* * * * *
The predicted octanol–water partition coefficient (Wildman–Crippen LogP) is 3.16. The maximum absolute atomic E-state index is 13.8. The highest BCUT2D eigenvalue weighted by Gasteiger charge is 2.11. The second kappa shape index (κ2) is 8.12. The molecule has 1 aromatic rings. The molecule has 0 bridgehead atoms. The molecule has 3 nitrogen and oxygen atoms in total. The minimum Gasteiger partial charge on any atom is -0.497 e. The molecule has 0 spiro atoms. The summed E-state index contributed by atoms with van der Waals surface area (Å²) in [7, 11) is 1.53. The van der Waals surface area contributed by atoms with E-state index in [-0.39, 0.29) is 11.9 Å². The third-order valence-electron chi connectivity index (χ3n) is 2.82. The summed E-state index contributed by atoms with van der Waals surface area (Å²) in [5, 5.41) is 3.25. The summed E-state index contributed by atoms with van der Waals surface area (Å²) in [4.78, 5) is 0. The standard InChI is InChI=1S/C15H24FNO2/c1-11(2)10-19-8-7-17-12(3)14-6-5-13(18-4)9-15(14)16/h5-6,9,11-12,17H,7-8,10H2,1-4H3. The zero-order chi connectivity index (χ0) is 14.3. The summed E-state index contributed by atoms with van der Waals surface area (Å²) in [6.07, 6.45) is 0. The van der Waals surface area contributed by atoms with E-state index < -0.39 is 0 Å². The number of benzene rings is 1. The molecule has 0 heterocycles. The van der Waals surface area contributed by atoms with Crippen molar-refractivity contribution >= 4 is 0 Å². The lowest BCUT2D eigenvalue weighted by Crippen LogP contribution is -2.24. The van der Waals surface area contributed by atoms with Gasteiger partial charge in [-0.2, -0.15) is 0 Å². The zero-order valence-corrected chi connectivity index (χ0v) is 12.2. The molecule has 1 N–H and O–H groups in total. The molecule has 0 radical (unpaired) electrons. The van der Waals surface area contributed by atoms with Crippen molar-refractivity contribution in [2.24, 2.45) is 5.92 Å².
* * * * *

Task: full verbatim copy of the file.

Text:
The predicted octanol–water partition coefficient (Wildman–Crippen LogP) is 3.16. The maximum absolute atomic E-state index is 13.8. The highest BCUT2D eigenvalue weighted by Gasteiger charge is 2.11. The second kappa shape index (κ2) is 8.12. The molecule has 1 aromatic rings. The molecule has 0 bridgehead atoms. The molecule has 3 nitrogen and oxygen atoms in total. The minimum Gasteiger partial charge on any atom is -0.497 e. The molecule has 0 spiro atoms. The summed E-state index contributed by atoms with van der Waals surface area (Å²) in [7, 11) is 1.53. The van der Waals surface area contributed by atoms with E-state index in [-0.39, 0.29) is 11.9 Å². The third-order valence-electron chi connectivity index (χ3n) is 2.82. The summed E-state index contributed by atoms with van der Waals surface area (Å²) in [5, 5.41) is 3.25. The summed E-state index contributed by atoms with van der Waals surface area (Å²) in [4.78, 5) is 0. The standard InChI is InChI=1S/C15H24FNO2/c1-11(2)10-19-8-7-17-12(3)14-6-5-13(18-4)9-15(14)16/h5-6,9,11-12,17H,7-8,10H2,1-4H3. The zero-order chi connectivity index (χ0) is 14.3. The summed E-state index contributed by atoms with van der Waals surface area (Å²) in [6.07, 6.45) is 0. The van der Waals surface area contributed by atoms with E-state index < -0.39 is 0 Å². The number of benzene rings is 1. The molecule has 0 heterocycles. The van der Waals surface area contributed by atoms with Crippen molar-refractivity contribution >= 4 is 0 Å². The lowest BCUT2D eigenvalue weighted by Crippen LogP contribution is -2.24. The van der Waals surface area contributed by atoms with Gasteiger partial charge in [-0.2, -0.15) is 0 Å². The zero-order valence-corrected chi connectivity index (χ0v) is 12.2. The molecule has 1 N–H and O–H groups in total. The molecule has 0 radical (unpaired) electrons. The van der Waals surface area contributed by atoms with Crippen molar-refractivity contribution in [2.24, 2.45) is 5.92 Å².